Say what you will about Bellator's pay-per-view (PPV) plans, but at least it's building off stories with some history to them.
The light heavyweight tournament final will serve as the co-main event at Bellator 120, where former Bellator light heavyweight title challenger Muhammed Lawal squares off against bitter rival Quinton Jackson.
"King Mo" booked his place in the tournament final by defeating Mikhail Zayats at Bellator 110 three weeks ago, while "Rampage" stormed through Christian M'Pumbu in the main event on the same fight card.
"I knew I was going to end up fighting him sometime soon or sometime eventually in my career. But I got him. I got him figured out."
Some believe this feud could be made for television, or a match made in pro wrestling heaven (these two are quite familiar with that world, too).
When Bellator 110 went off the air, the last images we saw were Jackson and Lawal engaging in what seemed to be a post-fight brawl, with Connecticut's athletic commission intervening.
Critics claimed the whole ordeal was staged, with the commission knowing in advance these two were going to have a spat if Jackson would have won.
If that's true, then Lawal must be playing possum.
"The thing is, when it came down to it, they told me to go to the cage, you know, and Jimmy Smith is going to talk to Rampage, to me and then we do a face off. But then when I get in the cage, that never happened. He grabs the microphone and starts yelling, and then he sees me and he starts to keep on yelling, and I felt a little disrespected. Not a little, but a lot. I just felt like I was blindsided, I wasn't feeling that."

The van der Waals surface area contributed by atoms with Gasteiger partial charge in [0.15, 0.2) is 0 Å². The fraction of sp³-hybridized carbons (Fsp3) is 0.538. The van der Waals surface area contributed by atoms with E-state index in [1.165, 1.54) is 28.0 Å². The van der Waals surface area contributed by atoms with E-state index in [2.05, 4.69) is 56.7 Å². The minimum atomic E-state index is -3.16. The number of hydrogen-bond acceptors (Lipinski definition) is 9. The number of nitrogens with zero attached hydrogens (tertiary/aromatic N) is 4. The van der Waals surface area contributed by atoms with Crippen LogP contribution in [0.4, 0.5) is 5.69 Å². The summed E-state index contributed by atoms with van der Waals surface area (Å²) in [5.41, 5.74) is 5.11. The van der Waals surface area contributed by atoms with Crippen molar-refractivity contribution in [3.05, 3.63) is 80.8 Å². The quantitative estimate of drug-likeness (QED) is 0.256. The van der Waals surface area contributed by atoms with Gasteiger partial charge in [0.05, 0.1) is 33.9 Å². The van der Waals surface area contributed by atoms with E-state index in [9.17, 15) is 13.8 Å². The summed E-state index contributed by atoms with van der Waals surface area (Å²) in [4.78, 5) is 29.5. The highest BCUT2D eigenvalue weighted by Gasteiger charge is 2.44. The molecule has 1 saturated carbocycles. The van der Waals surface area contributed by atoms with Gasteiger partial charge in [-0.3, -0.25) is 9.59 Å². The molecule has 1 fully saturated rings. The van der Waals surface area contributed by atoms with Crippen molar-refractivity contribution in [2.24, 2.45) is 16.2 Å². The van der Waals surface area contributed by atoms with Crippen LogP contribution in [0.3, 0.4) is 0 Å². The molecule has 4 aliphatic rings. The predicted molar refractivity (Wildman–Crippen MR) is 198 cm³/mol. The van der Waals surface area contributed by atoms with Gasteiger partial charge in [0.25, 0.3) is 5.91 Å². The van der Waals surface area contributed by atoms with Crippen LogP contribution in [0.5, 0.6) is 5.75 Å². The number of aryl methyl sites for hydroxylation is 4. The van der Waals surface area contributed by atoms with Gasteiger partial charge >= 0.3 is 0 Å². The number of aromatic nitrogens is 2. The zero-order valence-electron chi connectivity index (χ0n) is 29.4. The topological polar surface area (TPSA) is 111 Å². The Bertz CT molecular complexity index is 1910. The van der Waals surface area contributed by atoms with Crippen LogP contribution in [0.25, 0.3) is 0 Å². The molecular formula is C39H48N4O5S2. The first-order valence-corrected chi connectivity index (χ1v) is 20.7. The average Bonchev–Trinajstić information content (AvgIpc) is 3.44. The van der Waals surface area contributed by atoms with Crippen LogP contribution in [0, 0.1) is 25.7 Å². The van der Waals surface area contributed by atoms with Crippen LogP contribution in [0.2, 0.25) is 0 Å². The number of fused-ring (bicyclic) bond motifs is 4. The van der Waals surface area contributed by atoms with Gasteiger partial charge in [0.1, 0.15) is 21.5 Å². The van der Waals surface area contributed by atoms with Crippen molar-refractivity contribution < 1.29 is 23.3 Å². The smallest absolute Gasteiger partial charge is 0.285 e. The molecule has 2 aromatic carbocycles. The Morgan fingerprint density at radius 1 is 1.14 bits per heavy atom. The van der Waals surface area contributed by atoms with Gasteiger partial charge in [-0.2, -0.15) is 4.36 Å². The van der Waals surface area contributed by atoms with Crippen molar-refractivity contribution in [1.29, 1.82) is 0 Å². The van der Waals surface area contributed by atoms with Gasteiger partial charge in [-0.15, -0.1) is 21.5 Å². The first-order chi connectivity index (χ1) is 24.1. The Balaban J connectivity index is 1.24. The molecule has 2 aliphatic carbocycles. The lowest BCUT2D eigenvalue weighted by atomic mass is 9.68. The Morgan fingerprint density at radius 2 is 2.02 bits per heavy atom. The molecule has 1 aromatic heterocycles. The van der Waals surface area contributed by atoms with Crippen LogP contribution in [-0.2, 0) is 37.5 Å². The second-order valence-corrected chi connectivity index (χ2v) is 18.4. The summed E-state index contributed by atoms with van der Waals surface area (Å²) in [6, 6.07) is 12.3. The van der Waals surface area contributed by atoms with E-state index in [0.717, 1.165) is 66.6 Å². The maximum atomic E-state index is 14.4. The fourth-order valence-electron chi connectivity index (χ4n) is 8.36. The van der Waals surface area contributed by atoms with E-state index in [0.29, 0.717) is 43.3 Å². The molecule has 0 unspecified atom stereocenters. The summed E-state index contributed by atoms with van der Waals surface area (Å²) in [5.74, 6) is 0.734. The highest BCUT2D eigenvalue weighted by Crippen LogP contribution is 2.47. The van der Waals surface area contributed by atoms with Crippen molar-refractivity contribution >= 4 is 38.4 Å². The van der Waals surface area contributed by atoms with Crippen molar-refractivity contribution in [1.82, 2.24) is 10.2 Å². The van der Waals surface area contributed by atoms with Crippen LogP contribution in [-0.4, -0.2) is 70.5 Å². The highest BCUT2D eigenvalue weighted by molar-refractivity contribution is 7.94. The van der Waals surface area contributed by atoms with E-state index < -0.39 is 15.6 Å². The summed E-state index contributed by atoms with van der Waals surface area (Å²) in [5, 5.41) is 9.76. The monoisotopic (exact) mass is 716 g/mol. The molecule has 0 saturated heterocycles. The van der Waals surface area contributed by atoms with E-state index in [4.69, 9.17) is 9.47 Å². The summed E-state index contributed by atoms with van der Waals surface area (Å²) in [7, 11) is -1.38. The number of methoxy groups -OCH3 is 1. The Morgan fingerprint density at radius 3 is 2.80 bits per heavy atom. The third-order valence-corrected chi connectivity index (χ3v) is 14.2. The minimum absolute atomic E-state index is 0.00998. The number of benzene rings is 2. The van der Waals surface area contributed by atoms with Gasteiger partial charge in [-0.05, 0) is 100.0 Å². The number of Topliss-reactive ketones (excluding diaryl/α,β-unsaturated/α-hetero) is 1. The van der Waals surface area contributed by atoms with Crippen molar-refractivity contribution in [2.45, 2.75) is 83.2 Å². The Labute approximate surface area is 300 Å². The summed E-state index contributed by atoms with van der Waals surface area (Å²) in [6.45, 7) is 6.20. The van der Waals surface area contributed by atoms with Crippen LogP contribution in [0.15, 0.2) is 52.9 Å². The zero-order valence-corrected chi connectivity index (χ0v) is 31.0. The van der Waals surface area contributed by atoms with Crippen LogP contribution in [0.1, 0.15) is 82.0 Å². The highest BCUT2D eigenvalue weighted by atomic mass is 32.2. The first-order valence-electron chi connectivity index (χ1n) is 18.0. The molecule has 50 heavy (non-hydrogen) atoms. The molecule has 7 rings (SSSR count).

However, Lawal insists he's always been respectful, yet it's not like "Rampage" and Lawal share from the same bottle at post-fight afterparties, either.
"Eye contact, we don't be talking, you know what I'm saying? It's cordial, it's cordial for years, that's about it."
When asked by Sherdog if "Mo" believes "Rampage" is one of the best pure boxers in the sport, Lawal disagreed heavily -- citing the differences between both sports -- as well as labeling himself as better than Jackson in that department.
"I think he has power. He's powerful, like a George Foreman type of guy. He doesn't really have a jab, he throws loopy shots, he's pretty powerful. But as far as being a pure boxer or anything like that, I think that people don't get it, it's two different sports. If you're a boxer, you're a boxer. Me and ‘Rampage' aren't boxers, we're fighters. I'm a wrestler, he's a former high school wrestler, fighter. His boxing is like...if you asked anybody in boxing, they'd tell you his boxing is sub par. They'd say the same thing about me. This is MMA. I think that he's alright, but I think I'm a better boxer than him. I think if we boxed in a straight up boxing match, I'd outbox him."
The winner of Lawal vs. Jackson at Bellator 120 will meet the Bellator light heavyweight champion, with Emmanuel Newton squaring off against Attila Vegh to unify the titles this upcoming weekend at Bellator 113.
All hail the "King?"